Light-speed nanotech: Controlling the nature of graphene
Researchers at Rensselaer Polytechnic Institute have discovered a new method for controlling the nature of graphene, bringing academia and industry potentially one step closer to realizing the mass production of graphene-based nanoelectronics. Graphene, a one-atom-thick sheet of carbon, was discovered in 2004 and is considered a potential heir to copper and silicon as the fundamental building blocks of nanoelectronics.
With help from an underlying substrate, researchers for the first time have demonstrated the ability to control the nature of graphene. Saroj Nayak, an associate professor in Rensselaer's Department of Physics, Applied Physics, and Astronomy, along with Philip Shemella, a postdoctoral research associate in the same department, have determined that the chemistry of the surface on which graphene is deposited plays a key role in shaping the material's conductive properties. The results are based on large-scale quantum mechanical simulations.
Results show that when deposited on a surface treated with oxygen, graphene exhibits semiconductor properties. When deposited on a material treated with hydrogen, however, graphene exhibits metallic properties.
"Depending on the chemistry of the surface, we can control the nature of the graphene to be metallic or semiconductor," Nayak said. "Essentially, we are 'tuning' the electrical properties of material to suit our needs."
Conventionally, whenever a batch of graphene nanostructures is produced, some of the graphene is metallic, while the rest is semiconductor. It would be nearly impossible to separate the two on a large scale, Nayak said, yet realizing new graphene devices would require that they be comprised solely of metallic or semiconductor graphene. The new method for "tuning" the nature of graphene is a key step to making this possible, he said.
Graphene's excellent conductive properties make it attractive to researchers. Even at room temperature, electrons pass through the material effortlessly, near the speed of light and with little resistance. This means a graphene interconnect would likely stay much cooler than a copper interconnect of the same size. Cooler is better, as heat produced by interconnects can have negative effects on both a computer chip's speed and performance.
Source: Rensselaer Polytechnic Institute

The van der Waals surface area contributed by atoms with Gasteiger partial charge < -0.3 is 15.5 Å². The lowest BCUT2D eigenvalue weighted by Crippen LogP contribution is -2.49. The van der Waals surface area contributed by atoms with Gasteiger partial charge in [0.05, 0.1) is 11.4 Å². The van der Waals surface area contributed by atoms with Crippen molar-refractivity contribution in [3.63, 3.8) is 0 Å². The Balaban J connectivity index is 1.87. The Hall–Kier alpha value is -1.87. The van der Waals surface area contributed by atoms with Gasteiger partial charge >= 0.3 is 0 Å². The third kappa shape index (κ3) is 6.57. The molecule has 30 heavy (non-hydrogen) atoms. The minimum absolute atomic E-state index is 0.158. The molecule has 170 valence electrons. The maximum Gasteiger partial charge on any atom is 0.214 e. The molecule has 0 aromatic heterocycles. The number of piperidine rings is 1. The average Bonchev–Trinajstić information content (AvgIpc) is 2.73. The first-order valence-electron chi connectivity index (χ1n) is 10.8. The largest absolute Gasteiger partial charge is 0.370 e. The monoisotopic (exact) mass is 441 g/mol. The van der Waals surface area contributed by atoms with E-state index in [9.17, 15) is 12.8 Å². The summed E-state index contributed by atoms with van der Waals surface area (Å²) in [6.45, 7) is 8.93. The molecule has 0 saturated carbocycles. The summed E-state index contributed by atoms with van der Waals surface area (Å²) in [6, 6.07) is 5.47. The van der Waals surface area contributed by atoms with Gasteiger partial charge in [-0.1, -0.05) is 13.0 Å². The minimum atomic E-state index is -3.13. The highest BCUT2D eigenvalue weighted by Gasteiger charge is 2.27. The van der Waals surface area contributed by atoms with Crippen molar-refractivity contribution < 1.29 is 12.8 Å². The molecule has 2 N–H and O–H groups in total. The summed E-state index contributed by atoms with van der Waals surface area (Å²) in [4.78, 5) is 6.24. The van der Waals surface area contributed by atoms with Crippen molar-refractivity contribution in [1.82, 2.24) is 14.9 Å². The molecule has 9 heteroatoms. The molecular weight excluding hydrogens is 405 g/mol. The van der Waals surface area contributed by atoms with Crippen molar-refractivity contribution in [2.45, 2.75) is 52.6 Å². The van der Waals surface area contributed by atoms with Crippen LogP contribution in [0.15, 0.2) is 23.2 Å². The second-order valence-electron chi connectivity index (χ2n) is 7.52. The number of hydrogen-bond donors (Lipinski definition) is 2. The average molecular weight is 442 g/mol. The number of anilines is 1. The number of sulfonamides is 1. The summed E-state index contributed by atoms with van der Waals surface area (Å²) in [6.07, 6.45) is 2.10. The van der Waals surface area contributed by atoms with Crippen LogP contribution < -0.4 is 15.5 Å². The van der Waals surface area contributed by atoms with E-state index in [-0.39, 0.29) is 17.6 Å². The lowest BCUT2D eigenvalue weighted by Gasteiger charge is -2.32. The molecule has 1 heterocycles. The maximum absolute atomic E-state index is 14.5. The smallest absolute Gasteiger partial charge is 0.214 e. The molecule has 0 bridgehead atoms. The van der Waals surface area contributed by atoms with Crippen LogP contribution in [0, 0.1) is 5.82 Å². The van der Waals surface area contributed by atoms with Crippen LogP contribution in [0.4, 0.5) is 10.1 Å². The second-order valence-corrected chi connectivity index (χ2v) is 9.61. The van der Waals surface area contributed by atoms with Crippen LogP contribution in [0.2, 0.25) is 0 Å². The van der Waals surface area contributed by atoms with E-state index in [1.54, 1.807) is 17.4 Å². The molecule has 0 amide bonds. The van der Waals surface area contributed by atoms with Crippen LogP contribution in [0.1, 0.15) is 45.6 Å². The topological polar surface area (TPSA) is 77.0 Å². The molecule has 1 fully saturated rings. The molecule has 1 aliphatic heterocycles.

- Step by step toward tomorrow's nanomaterialThu, 11 Nov 2010, 10:31:37 EST
- Water could hold answer to graphene nanoelectronicsTue, 26 Oct 2010, 11:23:23 EDT
- Nature Materials study: Graphene 'invisible' to waterMon, 23 Jan 2012, 14:22:25 EST
- Researchers discover material with graphene-like propertiesFri, 14 Oct 2011, 15:37:08 EDT
- Scientists prove graphene's edge structure affects electronic propertiesSun, 15 Feb 2009, 13:31:02 EST
- Light-speed nanotech: Controlling the nature of graphenefrom Science CentricSat, 24 Jan 2009, 11:57:05 EST
- Researchers 'tune' graphene by growing it on different surfacesfrom Science BlogThu, 22 Jan 2009, 22:21:25 EST
- New nanotech system controls graphenefrom UPIThu, 22 Jan 2009, 15:22:11 EST
- Light-speed Nanotechnology: Controlling The Nature Of Graphenefrom Science DailyWed, 21 Jan 2009, 14:49:12 EST
- Researchers 'tune' graphene by growing it on different surfacesfrom Science BlogWed, 21 Jan 2009, 12:28:21 EST
- Light-Speed Nanotech: Controlling the Nature of Graphenefrom Newswise - ScinewsWed, 21 Jan 2009, 11:49:23 EST
Latest Science NewsletterGet the latest and most popular science news articles of the week in your Inbox! It's free!
Learn more about
Check out our next project, Biology.Net
From other science news sites
Popular science news articles
- Allosaurus fed more like a falcon than a crocodile, new study finds
- Invasive crazy ants are displacing fire ants in areas throughout southeastern US
- Beautiful 'flowers' self-assemble in a beaker
- Scientific insurgents say 'Journal Impact Factors' distort science
- GPS solution provides 3-minute tsunami alerts